1. Christianity was an illegal religion.

2. Christianity aspired universality. Everyone is equal.

3. Christianity was an exclusive religion.

4. Christianity was accused of all manner of evil.

5. They refused to uphold every act of Rome in its wars.

6. Christianity was made up of the poor and outcast.

7. They would not compromise.

8. Their enthusiasm caused them to be viewed as fanatics.

9. Christianity conflicted with temporal interests of many.

10. Christianity refused to worship the emperor.

D. Internal evidence points to the late date as well.

1. The letters to the seven churches. The general conditions of the churches fit the period of Domitian better.

a. Ephesus (2:1-7).

(1) In A.D. 62, Paul wrote to the Ephesians commending "the love which ye show toward all the saints." (Eph 1:15).
(2) In Revelation they called themselves apostles (2:2).
(3) They had left their first love (2:4).
(4) They were influenced by the Nicolaitans (2:6, 15).  History shows that the Nicolaitans did not come about until after Paul's day.

b. To Pergamum (2:12-17).

(1) This city was a center of Emperor worship, "where Satan's throne is... where Satan dwelleth" (v. 13).
(2) This worship was much more intense during the reign of Domitian. Nero did not desire to be worshiped.

c. Sardis (3:1-6).

(1) This church had a name that lived, "and thou art dead" (v.1).
(2) It would most likely take a long period of time to become like this.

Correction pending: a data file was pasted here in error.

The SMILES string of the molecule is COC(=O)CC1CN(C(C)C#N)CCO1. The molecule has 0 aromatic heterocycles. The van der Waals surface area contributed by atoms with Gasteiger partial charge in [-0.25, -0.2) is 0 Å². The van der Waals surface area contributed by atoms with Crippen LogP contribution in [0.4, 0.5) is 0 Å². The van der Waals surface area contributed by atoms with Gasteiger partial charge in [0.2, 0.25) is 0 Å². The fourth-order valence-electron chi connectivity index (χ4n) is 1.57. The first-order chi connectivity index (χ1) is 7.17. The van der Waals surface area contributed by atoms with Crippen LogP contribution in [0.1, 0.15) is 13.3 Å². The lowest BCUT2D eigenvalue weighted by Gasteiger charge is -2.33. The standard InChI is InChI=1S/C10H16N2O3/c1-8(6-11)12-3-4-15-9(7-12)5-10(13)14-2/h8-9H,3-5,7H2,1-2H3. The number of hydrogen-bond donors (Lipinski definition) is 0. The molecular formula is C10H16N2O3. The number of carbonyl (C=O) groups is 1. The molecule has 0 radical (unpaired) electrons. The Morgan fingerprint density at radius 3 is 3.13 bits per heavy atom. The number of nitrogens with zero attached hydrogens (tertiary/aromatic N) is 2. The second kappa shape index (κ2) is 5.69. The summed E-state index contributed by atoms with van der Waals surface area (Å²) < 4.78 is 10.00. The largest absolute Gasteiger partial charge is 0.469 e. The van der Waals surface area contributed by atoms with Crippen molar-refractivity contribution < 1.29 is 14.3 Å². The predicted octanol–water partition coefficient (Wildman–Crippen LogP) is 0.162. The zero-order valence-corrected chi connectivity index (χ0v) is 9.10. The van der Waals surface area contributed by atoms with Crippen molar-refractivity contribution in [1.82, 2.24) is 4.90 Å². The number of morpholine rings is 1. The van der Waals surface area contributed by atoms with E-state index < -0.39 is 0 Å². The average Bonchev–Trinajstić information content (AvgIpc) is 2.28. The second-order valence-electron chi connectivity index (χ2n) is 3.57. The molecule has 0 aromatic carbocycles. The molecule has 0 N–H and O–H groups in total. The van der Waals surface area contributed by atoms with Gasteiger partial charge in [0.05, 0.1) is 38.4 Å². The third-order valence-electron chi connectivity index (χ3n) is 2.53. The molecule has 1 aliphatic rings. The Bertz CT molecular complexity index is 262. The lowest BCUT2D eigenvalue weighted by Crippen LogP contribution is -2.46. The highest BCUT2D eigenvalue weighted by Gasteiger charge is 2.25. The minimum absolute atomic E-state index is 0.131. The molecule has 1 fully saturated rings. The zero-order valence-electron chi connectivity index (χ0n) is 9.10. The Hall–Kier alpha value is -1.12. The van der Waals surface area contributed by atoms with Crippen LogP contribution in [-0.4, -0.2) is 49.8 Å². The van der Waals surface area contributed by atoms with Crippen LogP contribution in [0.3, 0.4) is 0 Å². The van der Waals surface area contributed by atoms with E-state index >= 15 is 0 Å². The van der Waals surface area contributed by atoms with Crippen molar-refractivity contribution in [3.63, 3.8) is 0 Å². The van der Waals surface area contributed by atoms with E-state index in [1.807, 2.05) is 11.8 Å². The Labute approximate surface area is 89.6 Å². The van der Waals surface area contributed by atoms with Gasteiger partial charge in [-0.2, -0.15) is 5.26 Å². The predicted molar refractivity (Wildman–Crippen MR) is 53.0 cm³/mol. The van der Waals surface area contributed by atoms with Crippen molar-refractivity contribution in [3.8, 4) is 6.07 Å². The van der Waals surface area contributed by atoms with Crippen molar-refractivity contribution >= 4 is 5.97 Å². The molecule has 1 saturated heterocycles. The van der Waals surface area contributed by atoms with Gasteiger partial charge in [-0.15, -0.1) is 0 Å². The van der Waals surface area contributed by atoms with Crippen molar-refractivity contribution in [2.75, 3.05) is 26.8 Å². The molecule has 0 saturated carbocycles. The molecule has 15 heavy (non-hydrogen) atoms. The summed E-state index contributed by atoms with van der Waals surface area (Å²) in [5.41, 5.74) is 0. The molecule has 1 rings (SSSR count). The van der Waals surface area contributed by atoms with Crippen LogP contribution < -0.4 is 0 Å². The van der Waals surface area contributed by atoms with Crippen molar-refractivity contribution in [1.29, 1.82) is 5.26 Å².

2. The Souls under the altar (6:9-11).

a. These souls wanted God to avenge their blood.

b. There is a feeling of impatience like a great deal of time had passed.

V. Imagery.

A. Apocalyptic literature is full of imagery. Some is symbolic and some is not.

B. Some symbols are explained, some are partially explained and some are left veiled. It is left to the reader to use his best judgment in these cases.

C. Must be careful to avoid trying to explain every little aspect of a symbol.

D. Symbols, signs and images are used to express ideas.

E. Numbers (symbolic uses). Throughout the Bible numbers are used to indicate literal quantity and also to represent an idea. 

One: unity or oneness.

Two: suggests strength (Eccl 4:9-11).

Three: symbolic of a complete and ordered whole.

Four: symbolic of the world or creation.

Five: symbolizes a short but definite period of time.

Six: one short of seven, thus imperfect.

Seven: complete and perfect.

Ten: is a power number.

Twelve: a religious number bearing a symbolic religious idea.

3 : symbolic of a period of trial or persecution.

VI. Theme and Purpose of the Book

A. Theme: The theme of Revelation is a war between good and evil with good finally winning out in the end.

B. Purpose: To encourage Christians to be faithful in the face of all opposition regardless of how terrible it may be.

VII. Three Helpful Rules for Interpreting.

A. Have some understanding for the conditions in which the saints lived.

B. Understand the Old Testament, especially Ezekiel, Daniel, and Zechariah.

C. All interpretations must be consistent and in harmony with the rest of the Scriptures.